Anti-gay employment discrimination case headed to federal court

The Equal Employment Opportunity Commission has already ruled that LGBT discrimination in the hiring and firing process is already banned for federal employers. Now, the plaintiff in that case, David Baldwin, is taking his argument a step further, filing a complaint in federal court that could eventually wind up before the Supreme Court.

From Buzzfeed:

In the complaint, filed in federal court in Miami on Oct. 13, Baldwin sued Transportation Sec. Anthony Foxx and FAA administrator Michael Huerta in their official capacities. Baldwin claims that he “was not selected for a permanent position as a [Front Line Manager] at the Miami Tower facility” and that sex — specifically, the fact that he is gay — was the “motivating factor” for the fact that he was not promoted.

Baldwin had 90 days to file a federal lawsuit after the EEOC ruled in his favor earlier this summer. As they wrote in their decision, existing anti-discrimination protections under the Civil Rights Act of 1964 on the basis of sex necessarily protect sexual orientation: “[A]llegations of discrimination on the basis of sexual orientation necessarily state a claim of discrimination on the basis of sex.”

The upshot? Discrimination based on sexual orientation in the workplace is already illegal, and has been since 1964. Now it’s up to higher courts to confirm or overturn the EEOC’s ruling.

This case is a big deal — arguably a bigger deal than Obergefell. As Baldwin’s attorney, Lowell Kuvin, said, quoted by Buzzfeed”Mr. Baldwin’s case has the ability to affect more people than the [Supreme] Court’s Obergefell [marriage] case because there are more gay men and women who have jobs than same sex couples who want to get married.”

And based on the circumstances, it would seem that Baldwin has a pretty strong case. From The New Civil Rights Movement:

Jobs via Shutterstock

Hiring, via Shutterstock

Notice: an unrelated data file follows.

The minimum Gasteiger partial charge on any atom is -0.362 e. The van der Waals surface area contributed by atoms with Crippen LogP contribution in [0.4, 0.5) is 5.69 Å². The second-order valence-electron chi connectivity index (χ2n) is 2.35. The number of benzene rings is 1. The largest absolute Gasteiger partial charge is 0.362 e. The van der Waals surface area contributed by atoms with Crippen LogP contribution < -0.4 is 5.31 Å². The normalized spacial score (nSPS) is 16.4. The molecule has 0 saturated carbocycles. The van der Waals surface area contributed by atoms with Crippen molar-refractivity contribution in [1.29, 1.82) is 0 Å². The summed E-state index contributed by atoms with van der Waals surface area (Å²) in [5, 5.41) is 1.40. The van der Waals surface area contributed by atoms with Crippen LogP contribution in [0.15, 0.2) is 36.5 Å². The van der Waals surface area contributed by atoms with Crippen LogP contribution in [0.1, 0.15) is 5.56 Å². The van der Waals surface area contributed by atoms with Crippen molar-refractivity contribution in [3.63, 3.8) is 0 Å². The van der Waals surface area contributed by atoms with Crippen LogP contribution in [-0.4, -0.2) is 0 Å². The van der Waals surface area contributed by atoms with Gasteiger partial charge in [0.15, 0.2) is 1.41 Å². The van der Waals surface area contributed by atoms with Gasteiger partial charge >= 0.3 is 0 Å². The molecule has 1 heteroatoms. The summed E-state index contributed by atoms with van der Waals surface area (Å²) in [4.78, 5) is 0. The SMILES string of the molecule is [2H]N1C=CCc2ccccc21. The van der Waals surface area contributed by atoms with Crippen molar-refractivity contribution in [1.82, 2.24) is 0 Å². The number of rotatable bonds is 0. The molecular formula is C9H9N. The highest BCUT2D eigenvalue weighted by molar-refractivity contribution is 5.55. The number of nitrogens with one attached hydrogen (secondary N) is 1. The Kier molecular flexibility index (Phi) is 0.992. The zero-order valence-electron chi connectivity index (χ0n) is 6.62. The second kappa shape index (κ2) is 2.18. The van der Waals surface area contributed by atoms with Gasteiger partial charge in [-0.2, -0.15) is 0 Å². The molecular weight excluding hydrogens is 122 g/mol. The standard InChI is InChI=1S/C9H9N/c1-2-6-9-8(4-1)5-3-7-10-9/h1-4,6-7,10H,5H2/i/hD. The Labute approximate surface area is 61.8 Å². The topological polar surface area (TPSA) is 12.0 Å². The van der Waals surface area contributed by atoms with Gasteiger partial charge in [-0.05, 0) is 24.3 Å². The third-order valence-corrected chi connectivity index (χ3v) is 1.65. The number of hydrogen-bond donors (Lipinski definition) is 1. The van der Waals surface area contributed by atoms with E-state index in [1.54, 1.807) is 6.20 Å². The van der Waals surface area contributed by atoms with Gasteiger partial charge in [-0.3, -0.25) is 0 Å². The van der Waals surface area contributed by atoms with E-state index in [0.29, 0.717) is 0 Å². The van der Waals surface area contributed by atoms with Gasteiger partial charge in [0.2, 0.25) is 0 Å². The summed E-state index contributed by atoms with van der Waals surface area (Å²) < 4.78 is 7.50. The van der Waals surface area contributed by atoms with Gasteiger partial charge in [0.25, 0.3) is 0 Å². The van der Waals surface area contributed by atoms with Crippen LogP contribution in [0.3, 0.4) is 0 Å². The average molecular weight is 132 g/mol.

Baldwin’s lawsuit, which names transportation secretary Anthony Foxx and FAA Administrator Michael Huerta as defendants, alleges he was passed over for a promotion to permanent front line manager in favor of less qualified people on three separate occasions. In addition, Baldwin’s supervisors repeatedly made disparaging remarks about his sexual orientation, the suit states.

For example, when Baldwin mentioned that he and his partner had attended Mardi Gras in New Orleans, one of his supervisors, Mark Scott, responded that “we don’t need to hear about all that gay stuff.” Baldwin was also repeatedly told he was “a distraction in the radar room” when he discussed his partner. When Baldwin mentioned that his partner prepared him lunch each day, he was told the “comment was inappropriate” and to “get out of the radar room with that kind of talk.”

“The fact that Plaintiff is male and gay was a motivating factor in the decision to not promote Plaintiff,” the complaint states. “Plaintiff was singled out due to his sexual orientation and treated differently than heterosexual co-workers.”

The question for the court is not whether his employer discriminated against Baldwin based on his sexual orientation — that much seems to be pretty well established — but rather whether such discrimination is already illegal under Civil Rights Act’s protections on the basis of sex. In other words, had Baldwin been a woman with the same male partner, would they still have been denied the promotion?